Shortly after Prince’s sudden and tragic death early this afternoon, OnMilwaukee happened to meet up with Milwaukee musician (and OnMilwaukee contributor) Victor DeLorenzo, who had a fun story and a few thoughts to share about the late musical icon.
OnMilwaukee: Do you have any Prince stories?
Victor DeLorenzo: Well, the one incredible Prince story I have to relay is the time when the Violent Femmes were in Los Angeles, and we were working on a record that eventually became “Why Do Birds Sing?” We were working on some of the recording with Prince’s engineer, Susan Rogers, and we had a great time with Susan. We were doing final mixes over at a studio called Larrabee, and this was a studio complex – we were in one studio, and in the studio next to us, Prince was in the studio.
So jokingly we said to Susan one afternoon when we were working, “Hey, why don’t you go next door and ask Prince if he’s got a song for us?” After doing this a number of times, she finally said, “OK, alright, I’ll go bother him!” So she goes over there.
She’s gone about ten minutes, and we’re thinking, “Wow, what’s going to happen? What if he wants to come over and meet us? Or if he has a song?” Suddenly, she comes back into the studio we’re working in, and she says, “Prince has a song for you. He’s sending someone over to his archive, and they’ll get a cassette over to you later this afternoon.”
So this cassette arrives, and it’s a song called “You’ve Got A Beautiful Ass.” And I think it did come out on one of his collections or compilations or outtakes or what have you. We had this cassette, and we listen to it, and I can remember the chorus: “You’ve got a wonderful ass; you’ve got a beautiful ass.” Or something to that effect. I think Gordon still probably has the cassette. But another mistake in a long line of many made by Violent Femmes, we never recorded it.
Did you guys consider it?
We did consider it! But at that time, we were thinking, “Wow, if we record something like this, is it going to be able to really get out there – even if we say it’s a Prince song – because of the subject matter and that?” Even though we’d had songs like “Girl Trouble” (sic) and “Add It Up” (sic) and all this other stuff, we still kind of thought, “Is that the right thing for us right now when we’re trying to get something really on the radio?”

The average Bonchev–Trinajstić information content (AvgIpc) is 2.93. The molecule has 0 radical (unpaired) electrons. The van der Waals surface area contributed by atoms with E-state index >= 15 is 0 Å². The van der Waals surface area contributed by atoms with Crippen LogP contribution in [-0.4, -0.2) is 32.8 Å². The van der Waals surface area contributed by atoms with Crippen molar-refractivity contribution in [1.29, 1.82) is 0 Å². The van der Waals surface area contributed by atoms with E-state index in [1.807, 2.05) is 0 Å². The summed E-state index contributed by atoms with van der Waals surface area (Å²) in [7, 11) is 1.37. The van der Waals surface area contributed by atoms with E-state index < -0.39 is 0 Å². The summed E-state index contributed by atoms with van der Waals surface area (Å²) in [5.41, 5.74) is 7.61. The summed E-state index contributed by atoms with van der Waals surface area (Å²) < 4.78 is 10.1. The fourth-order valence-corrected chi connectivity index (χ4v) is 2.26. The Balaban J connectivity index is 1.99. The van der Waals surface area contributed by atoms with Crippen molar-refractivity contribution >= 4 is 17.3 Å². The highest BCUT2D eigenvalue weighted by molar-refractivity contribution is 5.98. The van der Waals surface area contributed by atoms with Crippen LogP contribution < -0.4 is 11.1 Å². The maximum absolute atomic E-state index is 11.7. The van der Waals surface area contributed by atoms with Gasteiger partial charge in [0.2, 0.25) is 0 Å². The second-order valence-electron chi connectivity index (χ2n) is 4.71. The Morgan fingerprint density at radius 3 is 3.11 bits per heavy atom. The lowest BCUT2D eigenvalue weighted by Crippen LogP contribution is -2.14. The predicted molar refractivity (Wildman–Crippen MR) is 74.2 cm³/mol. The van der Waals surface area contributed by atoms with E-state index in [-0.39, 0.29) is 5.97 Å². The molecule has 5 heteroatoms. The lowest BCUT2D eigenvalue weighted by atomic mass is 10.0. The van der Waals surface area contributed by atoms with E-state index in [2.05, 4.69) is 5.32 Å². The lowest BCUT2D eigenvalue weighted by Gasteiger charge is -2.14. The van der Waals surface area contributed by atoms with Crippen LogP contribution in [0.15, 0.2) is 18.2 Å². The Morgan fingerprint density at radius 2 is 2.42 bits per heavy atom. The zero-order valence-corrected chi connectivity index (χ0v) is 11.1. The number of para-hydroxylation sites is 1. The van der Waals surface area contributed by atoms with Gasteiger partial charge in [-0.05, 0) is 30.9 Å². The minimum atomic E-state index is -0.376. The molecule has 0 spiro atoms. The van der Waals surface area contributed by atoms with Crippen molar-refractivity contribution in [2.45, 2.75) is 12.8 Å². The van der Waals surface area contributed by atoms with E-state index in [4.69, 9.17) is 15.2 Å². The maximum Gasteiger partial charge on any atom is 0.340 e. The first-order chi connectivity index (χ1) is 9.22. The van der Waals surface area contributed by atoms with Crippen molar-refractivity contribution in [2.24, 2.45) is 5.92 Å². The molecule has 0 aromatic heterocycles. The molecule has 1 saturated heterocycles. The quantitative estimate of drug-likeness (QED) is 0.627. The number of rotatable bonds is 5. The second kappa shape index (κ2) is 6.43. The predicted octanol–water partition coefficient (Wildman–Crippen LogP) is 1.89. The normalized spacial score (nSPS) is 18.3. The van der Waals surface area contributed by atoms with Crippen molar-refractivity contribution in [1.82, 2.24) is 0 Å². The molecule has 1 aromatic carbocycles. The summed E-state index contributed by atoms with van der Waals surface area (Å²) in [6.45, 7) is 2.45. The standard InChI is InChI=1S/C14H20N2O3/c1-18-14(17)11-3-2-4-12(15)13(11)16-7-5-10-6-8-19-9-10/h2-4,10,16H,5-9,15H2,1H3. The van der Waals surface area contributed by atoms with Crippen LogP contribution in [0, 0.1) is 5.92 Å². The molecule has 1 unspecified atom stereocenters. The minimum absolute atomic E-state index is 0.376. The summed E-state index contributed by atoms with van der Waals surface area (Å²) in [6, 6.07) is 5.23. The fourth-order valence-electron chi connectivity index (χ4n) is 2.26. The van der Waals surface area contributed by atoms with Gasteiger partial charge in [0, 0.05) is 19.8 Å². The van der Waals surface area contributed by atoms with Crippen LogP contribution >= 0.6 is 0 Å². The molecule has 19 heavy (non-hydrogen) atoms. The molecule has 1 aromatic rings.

Did you think at the time that he was messing with you?
You thought that was a song that he really thought would be great for you guys.
Yeah, and I wish I had the cassette, because the song was really cool! I really liked the song.
So he actually did put some thought into that.
Yeah! It was like what I was just reading today; he’s got an archive of I don’t know how many thousands of songs that are just finished that are just sitting there. And that’s what Susan Rogers told us too. He would come in there to the studio and just record all the time. He would be there every day, just working on stuff.
She would set up mics on the drum set; he would go out and play the drums first. Then he’d come in and play the bass to the drums. Then he’d do the guitars and do some keyboards. And then he’d say, “OK, Sue, it’s time for me to do my thing.” And then she would set up a mic behind the console, and she would leave for an hour or so. And he would sit there, and he would do all his vocals by himself.
Would it have made a difference if the interaction had happened sooner? You were saying you were mixing the record by then, so basically the record was done. Would it have mattered if it could’ve been an album track?
I like to think that anything could’ve happened the moment that cassette got into our hands. But, as you said, yes, the record was in the final stages of being mixed – even though we did take that whole record and remix it here in Milwaukee with Dave Vartanian. We didn’t track anything brand new; the record itself was finished.